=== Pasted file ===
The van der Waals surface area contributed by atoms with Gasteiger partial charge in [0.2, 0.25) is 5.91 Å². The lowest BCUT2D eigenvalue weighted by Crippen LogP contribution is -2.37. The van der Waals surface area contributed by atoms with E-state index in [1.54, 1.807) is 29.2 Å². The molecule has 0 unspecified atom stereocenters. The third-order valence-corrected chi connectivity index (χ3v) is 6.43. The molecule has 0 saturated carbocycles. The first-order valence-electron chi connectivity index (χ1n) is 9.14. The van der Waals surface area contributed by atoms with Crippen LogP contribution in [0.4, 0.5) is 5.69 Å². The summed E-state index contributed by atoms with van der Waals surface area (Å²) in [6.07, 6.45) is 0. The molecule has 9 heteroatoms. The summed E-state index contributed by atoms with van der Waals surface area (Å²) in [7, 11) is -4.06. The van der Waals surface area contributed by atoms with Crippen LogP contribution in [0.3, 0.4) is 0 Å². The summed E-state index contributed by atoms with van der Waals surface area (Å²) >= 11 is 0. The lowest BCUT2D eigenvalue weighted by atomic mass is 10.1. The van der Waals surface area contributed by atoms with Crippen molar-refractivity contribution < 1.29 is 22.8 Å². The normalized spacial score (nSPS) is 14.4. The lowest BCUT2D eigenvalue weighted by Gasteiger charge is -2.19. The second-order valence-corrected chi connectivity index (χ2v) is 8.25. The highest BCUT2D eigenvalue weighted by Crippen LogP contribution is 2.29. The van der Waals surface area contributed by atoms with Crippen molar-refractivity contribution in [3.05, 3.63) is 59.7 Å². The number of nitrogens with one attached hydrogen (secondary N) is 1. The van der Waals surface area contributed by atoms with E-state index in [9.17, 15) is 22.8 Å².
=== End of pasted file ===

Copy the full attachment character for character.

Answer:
The van der Waals surface area contributed by atoms with Gasteiger partial charge in [0.2, 0.25) is 5.91 Å². The lowest BCUT2D eigenvalue weighted by Crippen LogP contribution is -2.37. The van der Waals surface area contributed by atoms with E-state index in [1.54, 1.807) is 29.2 Å². The molecule has 0 unspecified atom stereocenters. The third-order valence-corrected chi connectivity index (χ3v) is 6.43. The molecule has 0 saturated carbocycles. The first-order valence-electron chi connectivity index (χ1n) is 9.14. The van der Waals surface area contributed by atoms with Crippen LogP contribution in [0.4, 0.5) is 5.69 Å². The summed E-state index contributed by atoms with van der Waals surface area (Å²) in [6.07, 6.45) is 0. The molecule has 9 heteroatoms. The summed E-state index contributed by atoms with van der Waals surface area (Å²) in [7, 11) is -4.06. The van der Waals surface area contributed by atoms with Crippen LogP contribution in [0.3, 0.4) is 0 Å². The summed E-state index contributed by atoms with van der Waals surface area (Å²) >= 11 is 0. The lowest BCUT2D eigenvalue weighted by atomic mass is 10.1. The van der Waals surface area contributed by atoms with Crippen molar-refractivity contribution < 1.29 is 22.8 Å². The normalized spacial score (nSPS) is 14.4. The lowest BCUT2D eigenvalue weighted by Gasteiger charge is -2.19. The second-order valence-corrected chi connectivity index (χ2v) is 8.25. The highest BCUT2D eigenvalue weighted by Crippen LogP contribution is 2.29. The van der Waals surface area contributed by atoms with Crippen molar-refractivity contribution in [3.05, 3.63) is 59.7 Å². The number of nitrogens with one attached hydrogen (secondary N) is 1. The van der Waals surface area contributed by atoms with E-state index in [9.17, 15) is 22.8 Å².